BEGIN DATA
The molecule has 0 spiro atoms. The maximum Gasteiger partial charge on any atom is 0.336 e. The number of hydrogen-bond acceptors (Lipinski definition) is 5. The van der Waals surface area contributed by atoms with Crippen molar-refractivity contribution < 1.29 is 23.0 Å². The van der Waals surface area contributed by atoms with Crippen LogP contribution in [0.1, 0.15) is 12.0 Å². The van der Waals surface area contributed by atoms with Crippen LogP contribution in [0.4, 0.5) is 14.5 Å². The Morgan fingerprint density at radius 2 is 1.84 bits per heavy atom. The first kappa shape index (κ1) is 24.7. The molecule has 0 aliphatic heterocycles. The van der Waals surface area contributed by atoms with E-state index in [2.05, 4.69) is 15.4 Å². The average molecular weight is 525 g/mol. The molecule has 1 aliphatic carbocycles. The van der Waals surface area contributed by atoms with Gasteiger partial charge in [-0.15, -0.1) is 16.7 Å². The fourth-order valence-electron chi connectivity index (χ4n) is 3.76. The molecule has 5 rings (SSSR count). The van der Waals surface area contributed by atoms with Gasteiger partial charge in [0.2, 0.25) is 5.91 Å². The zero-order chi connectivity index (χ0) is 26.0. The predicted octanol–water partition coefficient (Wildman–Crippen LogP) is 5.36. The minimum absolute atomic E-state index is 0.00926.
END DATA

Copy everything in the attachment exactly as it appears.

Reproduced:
The molecule has 0 spiro atoms. The maximum Gasteiger partial charge on any atom is 0.336 e. The number of hydrogen-bond acceptors (Lipinski definition) is 5. The van der Waals surface area contributed by atoms with Crippen molar-refractivity contribution < 1.29 is 23.0 Å². The van der Waals surface area contributed by atoms with Crippen LogP contribution in [0.1, 0.15) is 12.0 Å². The van der Waals surface area contributed by atoms with Crippen LogP contribution in [0.4, 0.5) is 14.5 Å². The Morgan fingerprint density at radius 2 is 1.84 bits per heavy atom. The first kappa shape index (κ1) is 24.7. The molecule has 0 aliphatic heterocycles. The van der Waals surface area contributed by atoms with E-state index in [2.05, 4.69) is 15.4 Å². The average molecular weight is 525 g/mol. The molecule has 1 aliphatic carbocycles. The van der Waals surface area contributed by atoms with Gasteiger partial charge in [-0.15, -0.1) is 16.7 Å². The fourth-order valence-electron chi connectivity index (χ4n) is 3.76. The molecule has 5 rings (SSSR count). The van der Waals surface area contributed by atoms with Gasteiger partial charge in [0.2, 0.25) is 5.91 Å². The zero-order chi connectivity index (χ0) is 26.0. The predicted octanol–water partition coefficient (Wildman–Crippen LogP) is 5.36. The minimum absolute atomic E-state index is 0.00926.